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Physician uses the media to promote a better understanding of women’s health
Story by Grace Lazzara; photo by Carolina Rivera
The roots of Donnica Moore’s (MD ’86) vocation as a women’s health advocate grew during her time at UB’s School of Medicine and Biomedical Sciences—but not in precisely the way you’d guess. Then, medical schools everywhere defined a women’s health issue simplistically as any issue that didn’t apply to men. Moore says she continually found herself asking, “‘How does this apply to women?’ All our information was based on a 75-kilogram male.”
That intellectual curiosity, and feminism, stoked her career-long efforts to educate people on women’s health issues. Astutely applying a high public profile formed by extensive national media exposure, Moore trains a spotlight on topics like hormone replacement therapy, breast implants, osteoporosis and the HPV vaccine. She uses media appearances, consulting, public policy and more to build “awareness, interest, action and advocacy” around the issues she takes up.
When Moore was a medical resident, she chose gynecology because it was “an area where you often have positive outcomes.” Fate intervened when her own health problems (she’s had three major spinal surgeries) precluded the physical demands of being an ob-gyn. She moved into the world of pharmaceutical research, where she had the chance to interact with opinion leaders and do lots of public speaking.
At the same time, Moore was rising through the American Medical Women’s Association (AMWA) ranks, becoming president-elect in 1993. The next day—literally—NBC invited an AMWA representative to speak on air about women’s health problems. Moore stepped in, her natural ability and poise encouraging NBC to call again (and again). She ultimately became the women’s health contributor for a six-and-a-half-minute weekly segment on the network’s “Later Today” show. Over the years, “Dr. Donnica” has contributed regularly to ABC’s “Good Morning America Health” and made hundreds of appearances on “The Oprah Winfrey Show,” “The View,” CNN, “The Dr. Oz Show” and more.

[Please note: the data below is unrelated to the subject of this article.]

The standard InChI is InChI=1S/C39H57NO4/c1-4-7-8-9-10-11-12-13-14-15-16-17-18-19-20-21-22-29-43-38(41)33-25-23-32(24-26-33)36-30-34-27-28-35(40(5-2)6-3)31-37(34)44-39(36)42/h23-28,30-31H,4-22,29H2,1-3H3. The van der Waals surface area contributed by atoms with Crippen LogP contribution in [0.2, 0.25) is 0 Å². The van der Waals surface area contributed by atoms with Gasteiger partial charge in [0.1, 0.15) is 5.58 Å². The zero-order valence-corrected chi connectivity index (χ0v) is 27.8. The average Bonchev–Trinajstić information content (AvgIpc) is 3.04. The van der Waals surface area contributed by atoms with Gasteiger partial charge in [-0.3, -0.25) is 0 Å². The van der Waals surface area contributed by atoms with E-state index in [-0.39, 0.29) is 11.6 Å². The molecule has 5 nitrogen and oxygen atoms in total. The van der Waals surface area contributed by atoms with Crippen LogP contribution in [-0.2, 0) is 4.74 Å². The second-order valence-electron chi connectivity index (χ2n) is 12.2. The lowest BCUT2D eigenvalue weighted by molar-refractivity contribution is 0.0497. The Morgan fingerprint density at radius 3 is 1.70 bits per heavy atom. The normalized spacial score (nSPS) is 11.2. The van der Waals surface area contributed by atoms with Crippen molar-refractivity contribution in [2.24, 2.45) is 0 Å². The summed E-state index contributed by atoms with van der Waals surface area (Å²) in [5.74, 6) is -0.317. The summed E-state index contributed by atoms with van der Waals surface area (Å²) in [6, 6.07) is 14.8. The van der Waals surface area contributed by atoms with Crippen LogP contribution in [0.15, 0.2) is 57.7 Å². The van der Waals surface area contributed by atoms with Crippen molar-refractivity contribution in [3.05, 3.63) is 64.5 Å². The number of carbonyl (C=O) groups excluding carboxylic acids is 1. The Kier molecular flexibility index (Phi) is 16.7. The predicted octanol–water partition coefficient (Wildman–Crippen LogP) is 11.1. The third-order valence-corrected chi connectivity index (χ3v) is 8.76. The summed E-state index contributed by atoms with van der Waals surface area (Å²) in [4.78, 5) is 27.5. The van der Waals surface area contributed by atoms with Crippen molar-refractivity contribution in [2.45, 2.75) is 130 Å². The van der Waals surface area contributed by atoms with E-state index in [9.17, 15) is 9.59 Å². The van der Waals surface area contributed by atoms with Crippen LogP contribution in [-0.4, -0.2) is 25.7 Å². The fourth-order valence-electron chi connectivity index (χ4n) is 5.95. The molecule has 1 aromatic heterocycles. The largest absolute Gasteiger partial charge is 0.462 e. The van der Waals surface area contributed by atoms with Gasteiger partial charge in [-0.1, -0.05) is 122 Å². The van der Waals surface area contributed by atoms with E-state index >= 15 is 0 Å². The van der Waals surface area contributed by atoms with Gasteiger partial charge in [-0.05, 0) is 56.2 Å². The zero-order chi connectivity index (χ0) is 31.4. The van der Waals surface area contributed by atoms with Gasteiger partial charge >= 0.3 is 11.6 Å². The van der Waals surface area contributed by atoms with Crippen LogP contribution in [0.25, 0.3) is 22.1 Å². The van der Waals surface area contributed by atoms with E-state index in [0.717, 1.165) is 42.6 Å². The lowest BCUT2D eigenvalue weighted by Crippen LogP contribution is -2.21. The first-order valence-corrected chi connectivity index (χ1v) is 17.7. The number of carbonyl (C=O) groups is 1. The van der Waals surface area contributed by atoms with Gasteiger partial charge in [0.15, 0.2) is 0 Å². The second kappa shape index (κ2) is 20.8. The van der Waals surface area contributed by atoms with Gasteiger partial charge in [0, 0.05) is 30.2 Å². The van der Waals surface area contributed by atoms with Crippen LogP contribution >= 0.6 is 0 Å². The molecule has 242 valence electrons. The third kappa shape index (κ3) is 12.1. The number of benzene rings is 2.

“My goal,” she explains, “is to use my time on air to help doctors and patients with their time in the office to help women put their health issues in perspective.” In addition to the broadcast pulpit she wields so well, Moore is an active presence online, bringing attention to women’s health issues at her award-winning website, www.DrDonnica.com, and as a women’s health expert on several other sites.
Moore also works tirelessly in other venues to help define women’s health issues more broadly. While working at NBC, she founded Sapphire Women’s Health Group in Far Hills, N.J., a holding company for her women’s health education, communications and consulting activities. Through Sapphire, Moore works with organizations and corporations to advance the idea that “women’s health is anything that affects the health of women, period.”
Moore recognizes that her visibility has real value for people who don’t have ready access to information or who might be misinformed. After she appeared on “The Dr. Oz Show” discussing the subtle early symptoms of ovarian cancer, for instance, the show later featured women who had seen Moore’s segment, followed up with their doctors, and been diagnosed and successfully treated.
Says Moore, “The gratifying thing is I still have the opportunity to save lives.”
Brooklyn (Cypress Hills), N.Y.
Making photo scrapbooks for family and friends
Fondest Buffalo memory
Picnics near the Law Library
Fondest UB memory
The medical school follies!
Last book read
“The Marriage Plot” by Jeffrey Eugenides
Favorite vacation spot
Lake Como, Italy
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